UNITED STATES of America, Appellee, v. Kim Eugene ALDRICH, Appellant.
United States of America, Appellee, v. Kim Eugene Aldrich, Appellant.
Nos. 97-2835, 98-2079.
-- February 23, 1999
Robert C. Depf, Des Moines, IA, argued, for Appellee.Kevin W. Techau, Des Moines, IA, argued, for Appellant.
Kim Aldrich was tried by jury and convicted on two counts of being a felon in possession of a firearm and ammunition (counts one and two), in violation of 18 U.S.C. § 922(g), and on one count of possessing an unregistered firearm (count three), in violation of 26 U.S.C. §§ 5861 and 5871. In response to a motion for new trial, the district court vacated Aldrich's convictions on counts one and two but refused to grant a new trial on count three. Aldrich appeals the denial of his motion for new trial on count three, and we reverse.
On November 26, 1996, a police officer stopped Aldrich while he was driving a vehicle owned by Charles Cook. When the officer learned that Aldrich did not have a driver's license, he asked Aldrich to step out of the vehicle. Rather than complying, Aldrich sped away and led several officers on a high speed chase. The chase ended when Aldrich struck a tree and disabled his car.
After hitting the tree, Aldrich locked the car doors and refused the officers' demands that he get out of the car. The officers then forcibly removed Aldrich from the car and placed him under arrest. While searching the vehicle, the officers located a sawed-off shotgun behind the driver's seat and several shotgun shells in a white glove on the floor in front of the passenger's seat. It is undisputed that the gun and shotgun shells belonged to Cook and that Aldrich's fingerprints were not found on them.
A grand jury returned a four-count indictment against Aldrich and Cook, charging Aldrich with being a felon in possession of a firearm and ammunition in violation of 18 U.S.C. § 922(g) (counts one and two) and with possession of a sawed-off shotgun in violation of 26 U.S.C. §§ 5861 and 5871 (count three), and charging Cook with possession of a sawed-off shotgun in violation of 26 U.S.C. §§ 5861 and 5871 (count four). Both defendants entered pleas of not guilty and proceeded to trial.1
To meet its burden of proof on counts one and two (the felon in possession counts), the government introduced evidence at trial that Aldrich had been convicted of a felony in 1976.2 At the conclusion of trial, the jury convicted Aldrich on all three counts. Subsequently, the government and Aldrich learned that the State of Iowa Executive Department had issued Aldrich a “Restoration of Rights” certificate in 1981, which restored to Aldrich all the rights, privileges and immunities that were previously forfeited by reason of his 1976 felony conviction. Aldrich filed a motion for a new trial, arguing, inter alia, that his convictions on the felon in possession counts should be vacated in light of the “Restoration of Rights” certificate and that the evidence of his prior felony unfairly prejudiced his right to a fair trial on count three. There is no dispute that the evidence of Aldrich's prior felony would not have been admissible if Aldrich had been tried only on count three.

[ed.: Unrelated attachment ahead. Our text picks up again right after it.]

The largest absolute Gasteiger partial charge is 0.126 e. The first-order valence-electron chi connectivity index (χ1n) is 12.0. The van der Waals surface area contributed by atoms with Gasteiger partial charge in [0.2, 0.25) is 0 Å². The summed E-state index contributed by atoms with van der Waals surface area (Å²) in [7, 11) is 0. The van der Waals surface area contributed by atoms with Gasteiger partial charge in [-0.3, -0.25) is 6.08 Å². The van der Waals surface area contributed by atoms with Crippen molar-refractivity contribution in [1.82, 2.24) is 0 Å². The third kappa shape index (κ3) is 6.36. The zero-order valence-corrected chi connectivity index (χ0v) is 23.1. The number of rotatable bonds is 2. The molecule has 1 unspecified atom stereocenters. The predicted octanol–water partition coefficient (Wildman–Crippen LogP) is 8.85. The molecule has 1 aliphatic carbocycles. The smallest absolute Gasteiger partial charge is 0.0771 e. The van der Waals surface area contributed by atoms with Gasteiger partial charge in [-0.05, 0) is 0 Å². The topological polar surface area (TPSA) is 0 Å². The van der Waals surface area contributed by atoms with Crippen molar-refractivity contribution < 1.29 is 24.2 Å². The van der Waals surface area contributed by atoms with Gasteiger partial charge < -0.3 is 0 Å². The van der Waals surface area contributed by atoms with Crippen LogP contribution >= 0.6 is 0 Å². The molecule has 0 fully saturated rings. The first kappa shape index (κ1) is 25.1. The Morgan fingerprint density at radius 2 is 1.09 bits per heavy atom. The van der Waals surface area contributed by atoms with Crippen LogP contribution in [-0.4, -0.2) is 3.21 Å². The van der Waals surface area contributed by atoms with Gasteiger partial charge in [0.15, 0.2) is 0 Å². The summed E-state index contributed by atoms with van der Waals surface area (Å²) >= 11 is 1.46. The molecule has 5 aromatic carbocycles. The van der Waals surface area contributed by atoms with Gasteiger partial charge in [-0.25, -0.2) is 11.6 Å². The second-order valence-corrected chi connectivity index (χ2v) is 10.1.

Both the government and the district court agreed that Aldrich's felon in possession convictions could not stand in light of the “Restoration of Rights” certificate. However, the government argued that the evidence of Aldrich's prior felony was not sufficiently prejudicial to require a new trial on count three. The district court agreed and entered an order vacating Aldrich's convictions on counts one and two of the indictment but denying a new trial on count three of the indictment.
Aldrich contends that he should be granted a new trial on count three of the indictment because the evidence of his prior felony conviction had a sufficiently prejudicial spillover effect to deprive him of a fair trial on count three of the indictment. We agree.
We review a district court's denial of a motion for new trial for an abuse of discretion. See United States v. Grey Bear, 116 F.3d 349, 350 (8th Cir.1997). Reversal is required when necessary to avoid a miscarriage of justice. See United States v. Davis, 103 F.3d 660, 668 (8th Cir.1996); see also Lamb Eng'g & Constr. Co. v. Nebraska Pub. Power Dist., 103 F.3d 1422, 1430 (8th Cir.1997) (“We will reverse the District Court's decision if ․ a new trial is necessary to avoid a miscarriage of justice.” (quotations omitted)).
In our judgment, the present case provides an excellent example of a “retroactive misjoinder” situation. “ ‘Retroactive misjoinder’ arises when joinder of multiple counts was proper initially, but later developments ․ render the initial joinder improper.” United States v. Jones, 16 F.3d 487, 493 (2d Cir.1994); see also United States v. Sanders, 563 F.2d 379, 383 (8th Cir.1977) (explaining that “retroactive misjoinder” arises “where an element of the government's case that made joinder proper in the first instance ․ is unsupported by the evidence”); see generally, 24 Moore's Federal Practice, § 608.04 (3d ed.1997). To invoke “retroactive misjoinder” on appeal, a defendant must demonstrate that he was subject to clear prejudice. See United States v. Lewis, 547 F.2d 1030, 1033 (8th Cir.1976) (explaining that we review a district court's determination concerning prejudice arising from joinder for an abuse of discretion and we will not reverse absent a showing of clear prejudice); see also Jones, 16 F.3d at 493 (“defendant must show compelling prejudice” (quotations omitted)). Prejudicial spillover from evidence used to obtain a conviction subsequently vacated may constitute clear prejudice. See id.